In claiming an autonomous artistic language, Les assistantes shows the limits of social inclusion because it removes itself from familiar frames of interpretation. If a utopian community can only come into being through the avant-garde gesture of a radically new language – at the risk of placing itself outside of cultural intelligibility – then how to conceive of that in the theatre today? Peculiar to Lacey’s choreographic work, it seems to me, is its ‘idiosyncrasy’, which I’d like to define here as a language that is shared by a small group or ultimately by one person only. It ties the singularity of the performer to the recognition of it as language in a formal sense, while the actual ‘content’ escapes. Moreover, the universe of Les assistantes has rules but defies the possibility that a perpetually becoming community would ever crystallise into an unequivocal representation as its fundament or double. Or: the wayward pairing of language and movement is radically choreographic, which I’d like to read as a critical gesture within the European performing arts, which, in their embrace of the political and of dramaturgy, often take refuge in all too narrow sites for the production of meaning. In that respect, Les assistantes’ claim of choreography over dramaturgy is perhaps not unlike Jean-Luc Nancy’s instruction to acknowledge that ‘we’ not so much have but are meaning.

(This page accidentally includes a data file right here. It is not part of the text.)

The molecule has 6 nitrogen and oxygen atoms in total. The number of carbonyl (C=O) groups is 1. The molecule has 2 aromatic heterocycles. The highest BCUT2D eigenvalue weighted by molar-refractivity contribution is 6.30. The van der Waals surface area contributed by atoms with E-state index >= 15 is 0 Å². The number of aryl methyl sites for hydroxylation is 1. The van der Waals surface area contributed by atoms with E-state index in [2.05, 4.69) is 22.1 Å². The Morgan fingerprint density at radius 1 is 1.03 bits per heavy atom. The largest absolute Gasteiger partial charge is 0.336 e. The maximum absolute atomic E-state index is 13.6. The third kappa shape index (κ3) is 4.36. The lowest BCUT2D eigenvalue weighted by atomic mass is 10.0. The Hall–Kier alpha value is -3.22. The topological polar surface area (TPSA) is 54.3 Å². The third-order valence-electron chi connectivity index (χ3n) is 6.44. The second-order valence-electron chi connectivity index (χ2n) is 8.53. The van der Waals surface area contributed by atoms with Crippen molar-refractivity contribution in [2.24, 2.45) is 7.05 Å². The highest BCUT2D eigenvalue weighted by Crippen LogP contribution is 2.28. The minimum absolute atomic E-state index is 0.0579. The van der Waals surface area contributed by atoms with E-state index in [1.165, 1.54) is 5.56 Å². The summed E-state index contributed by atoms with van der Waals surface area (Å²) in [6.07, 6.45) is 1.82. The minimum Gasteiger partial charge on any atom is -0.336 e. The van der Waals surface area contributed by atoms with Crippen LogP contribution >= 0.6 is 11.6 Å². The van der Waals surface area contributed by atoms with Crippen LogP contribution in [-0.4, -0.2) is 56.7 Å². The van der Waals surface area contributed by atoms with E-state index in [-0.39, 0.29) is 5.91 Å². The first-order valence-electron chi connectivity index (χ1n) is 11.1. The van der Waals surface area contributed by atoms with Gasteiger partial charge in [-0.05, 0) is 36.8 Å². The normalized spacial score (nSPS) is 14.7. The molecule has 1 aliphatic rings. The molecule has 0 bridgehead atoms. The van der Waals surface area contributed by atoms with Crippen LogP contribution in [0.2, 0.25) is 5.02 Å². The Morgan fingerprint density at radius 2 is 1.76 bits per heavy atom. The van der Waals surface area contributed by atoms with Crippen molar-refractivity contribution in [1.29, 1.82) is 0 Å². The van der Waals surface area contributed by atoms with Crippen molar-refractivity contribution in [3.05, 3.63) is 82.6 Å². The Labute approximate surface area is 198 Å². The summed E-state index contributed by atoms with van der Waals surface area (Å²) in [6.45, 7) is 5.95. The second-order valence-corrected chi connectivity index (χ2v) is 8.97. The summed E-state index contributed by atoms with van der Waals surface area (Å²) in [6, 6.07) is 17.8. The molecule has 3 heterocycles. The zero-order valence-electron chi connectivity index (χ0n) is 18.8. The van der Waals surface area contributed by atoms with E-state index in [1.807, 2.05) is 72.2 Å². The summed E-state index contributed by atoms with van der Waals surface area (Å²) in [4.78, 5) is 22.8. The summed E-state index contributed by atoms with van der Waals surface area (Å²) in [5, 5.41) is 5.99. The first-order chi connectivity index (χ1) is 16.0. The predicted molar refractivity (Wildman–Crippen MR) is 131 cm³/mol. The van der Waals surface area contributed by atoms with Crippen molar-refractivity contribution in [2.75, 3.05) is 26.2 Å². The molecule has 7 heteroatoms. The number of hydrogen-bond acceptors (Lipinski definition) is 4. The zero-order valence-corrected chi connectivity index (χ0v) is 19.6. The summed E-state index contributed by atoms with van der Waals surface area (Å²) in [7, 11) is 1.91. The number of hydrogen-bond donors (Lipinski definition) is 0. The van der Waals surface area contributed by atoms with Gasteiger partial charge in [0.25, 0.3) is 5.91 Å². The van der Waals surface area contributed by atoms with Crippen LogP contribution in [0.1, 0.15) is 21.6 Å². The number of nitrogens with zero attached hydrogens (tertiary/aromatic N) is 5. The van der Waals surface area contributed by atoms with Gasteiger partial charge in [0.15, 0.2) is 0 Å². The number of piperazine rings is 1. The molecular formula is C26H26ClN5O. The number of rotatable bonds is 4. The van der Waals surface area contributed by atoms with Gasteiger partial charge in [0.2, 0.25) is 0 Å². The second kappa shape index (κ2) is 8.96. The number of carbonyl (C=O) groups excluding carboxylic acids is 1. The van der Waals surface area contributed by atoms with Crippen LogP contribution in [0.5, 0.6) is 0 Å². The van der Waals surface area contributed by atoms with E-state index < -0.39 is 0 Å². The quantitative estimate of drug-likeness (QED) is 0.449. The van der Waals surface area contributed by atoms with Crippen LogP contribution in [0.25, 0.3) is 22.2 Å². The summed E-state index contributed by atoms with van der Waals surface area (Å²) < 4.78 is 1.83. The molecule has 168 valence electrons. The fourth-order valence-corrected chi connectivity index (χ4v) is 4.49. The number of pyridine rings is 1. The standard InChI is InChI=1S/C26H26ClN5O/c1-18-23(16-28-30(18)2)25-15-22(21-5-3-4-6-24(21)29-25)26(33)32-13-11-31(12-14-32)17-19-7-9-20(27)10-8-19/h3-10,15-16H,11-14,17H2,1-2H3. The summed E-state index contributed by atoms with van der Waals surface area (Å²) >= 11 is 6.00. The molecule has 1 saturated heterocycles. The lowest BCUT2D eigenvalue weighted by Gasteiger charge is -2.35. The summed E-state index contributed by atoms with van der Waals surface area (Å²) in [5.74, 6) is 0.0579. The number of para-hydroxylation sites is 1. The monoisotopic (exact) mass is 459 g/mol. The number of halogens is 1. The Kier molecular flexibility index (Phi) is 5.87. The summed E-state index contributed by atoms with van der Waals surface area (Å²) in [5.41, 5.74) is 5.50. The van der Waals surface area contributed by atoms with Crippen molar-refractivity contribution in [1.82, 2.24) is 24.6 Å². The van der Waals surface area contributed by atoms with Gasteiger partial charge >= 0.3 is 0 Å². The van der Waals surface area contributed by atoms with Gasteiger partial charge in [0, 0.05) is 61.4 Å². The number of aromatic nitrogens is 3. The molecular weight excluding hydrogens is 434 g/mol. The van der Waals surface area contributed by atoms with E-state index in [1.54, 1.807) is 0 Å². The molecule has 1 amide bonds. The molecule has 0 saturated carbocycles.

In a central scene of Superamas’ Empire (Art & Politics) (2008), a motley crowd gathers at a party hosted by the French Ambassador, contemporary and particularly jet set, but not devoid of dissensus. The politicians, diplomatic guests, celebrities, artists – including Superamas themselves – and other self-declared free individuals are all inhabitants of what Peter Sloterdijk calls the ‘crystal palace’. They live in a global, post-historical world, have an unlimited mobility, are able to realise themselves endlessly as consumers and networkers, to involve themselves in the urge for armed democratisation or to cherish the ideal of a multicultural society, and so on. It is an elite of ‘spectators’ on the lookout for adventure, as long as they don’t have to question their welfare system’s perverted logic of exclusion and the comfort they enjoy within it.